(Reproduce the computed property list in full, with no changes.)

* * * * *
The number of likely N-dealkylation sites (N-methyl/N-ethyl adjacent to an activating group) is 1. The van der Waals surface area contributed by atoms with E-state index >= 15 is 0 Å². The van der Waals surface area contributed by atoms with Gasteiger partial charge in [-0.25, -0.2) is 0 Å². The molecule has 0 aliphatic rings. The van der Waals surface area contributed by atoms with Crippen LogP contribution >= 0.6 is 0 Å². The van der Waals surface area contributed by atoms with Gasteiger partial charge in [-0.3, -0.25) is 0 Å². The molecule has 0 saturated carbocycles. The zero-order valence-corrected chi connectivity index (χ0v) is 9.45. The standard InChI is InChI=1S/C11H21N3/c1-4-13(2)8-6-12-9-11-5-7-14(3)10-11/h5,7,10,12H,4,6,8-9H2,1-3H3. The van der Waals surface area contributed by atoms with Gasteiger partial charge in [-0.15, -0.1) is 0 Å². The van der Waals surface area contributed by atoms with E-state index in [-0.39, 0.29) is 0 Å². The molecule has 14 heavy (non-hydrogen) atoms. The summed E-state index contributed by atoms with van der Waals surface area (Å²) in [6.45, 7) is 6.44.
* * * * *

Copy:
The number of likely N-dealkylation sites (N-methyl/N-ethyl adjacent to an activating group) is 1. The van der Waals surface area contributed by atoms with E-state index >= 15 is 0 Å². The van der Waals surface area contributed by atoms with Gasteiger partial charge in [-0.25, -0.2) is 0 Å². The molecule has 0 aliphatic rings. The van der Waals surface area contributed by atoms with Crippen LogP contribution >= 0.6 is 0 Å². The van der Waals surface area contributed by atoms with Gasteiger partial charge in [-0.3, -0.25) is 0 Å². The molecule has 0 saturated carbocycles. The zero-order valence-corrected chi connectivity index (χ0v) is 9.45. The standard InChI is InChI=1S/C11H21N3/c1-4-13(2)8-6-12-9-11-5-7-14(3)10-11/h5,7,10,12H,4,6,8-9H2,1-3H3. The van der Waals surface area contributed by atoms with Gasteiger partial charge in [-0.15, -0.1) is 0 Å². The van der Waals surface area contributed by atoms with E-state index in [-0.39, 0.29) is 0 Å². The molecule has 14 heavy (non-hydrogen) atoms. The summed E-state index contributed by atoms with van der Waals surface area (Å²) in [6.45, 7) is 6.44.